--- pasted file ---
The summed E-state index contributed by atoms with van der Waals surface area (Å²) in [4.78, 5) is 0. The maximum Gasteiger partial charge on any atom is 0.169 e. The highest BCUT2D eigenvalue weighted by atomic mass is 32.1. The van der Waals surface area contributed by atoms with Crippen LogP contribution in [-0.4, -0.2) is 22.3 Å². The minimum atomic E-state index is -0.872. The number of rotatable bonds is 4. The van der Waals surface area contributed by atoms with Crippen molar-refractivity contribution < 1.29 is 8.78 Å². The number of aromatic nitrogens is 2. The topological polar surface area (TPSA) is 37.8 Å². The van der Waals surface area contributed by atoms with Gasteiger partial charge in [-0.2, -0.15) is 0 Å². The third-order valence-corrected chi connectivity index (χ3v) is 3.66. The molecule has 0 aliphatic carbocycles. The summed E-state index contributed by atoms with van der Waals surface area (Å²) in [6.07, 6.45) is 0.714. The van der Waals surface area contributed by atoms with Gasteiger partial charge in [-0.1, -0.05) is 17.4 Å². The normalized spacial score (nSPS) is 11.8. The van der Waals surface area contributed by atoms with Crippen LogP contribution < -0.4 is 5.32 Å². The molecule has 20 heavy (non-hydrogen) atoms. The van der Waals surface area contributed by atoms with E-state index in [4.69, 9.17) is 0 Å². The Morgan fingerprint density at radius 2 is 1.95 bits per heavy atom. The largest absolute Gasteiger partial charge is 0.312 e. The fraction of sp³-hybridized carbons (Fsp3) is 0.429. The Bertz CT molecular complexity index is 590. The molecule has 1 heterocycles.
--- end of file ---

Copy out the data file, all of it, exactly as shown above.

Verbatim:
The summed E-state index contributed by atoms with van der Waals surface area (Å²) in [4.78, 5) is 0. The maximum Gasteiger partial charge on any atom is 0.169 e. The highest BCUT2D eigenvalue weighted by atomic mass is 32.1. The van der Waals surface area contributed by atoms with Crippen LogP contribution in [-0.4, -0.2) is 22.3 Å². The minimum atomic E-state index is -0.872. The number of rotatable bonds is 4. The van der Waals surface area contributed by atoms with Crippen molar-refractivity contribution < 1.29 is 8.78 Å². The number of aromatic nitrogens is 2. The topological polar surface area (TPSA) is 37.8 Å². The van der Waals surface area contributed by atoms with Gasteiger partial charge in [-0.2, -0.15) is 0 Å². The third-order valence-corrected chi connectivity index (χ3v) is 3.66. The molecule has 0 aliphatic carbocycles. The summed E-state index contributed by atoms with van der Waals surface area (Å²) in [6.07, 6.45) is 0.714. The van der Waals surface area contributed by atoms with Gasteiger partial charge in [-0.1, -0.05) is 17.4 Å². The normalized spacial score (nSPS) is 11.8. The van der Waals surface area contributed by atoms with Crippen LogP contribution < -0.4 is 5.32 Å². The molecule has 20 heavy (non-hydrogen) atoms. The van der Waals surface area contributed by atoms with E-state index in [4.69, 9.17) is 0 Å². The Morgan fingerprint density at radius 2 is 1.95 bits per heavy atom. The largest absolute Gasteiger partial charge is 0.312 e. The fraction of sp³-hybridized carbons (Fsp3) is 0.429. The Bertz CT molecular complexity index is 590. The molecule has 1 heterocycles.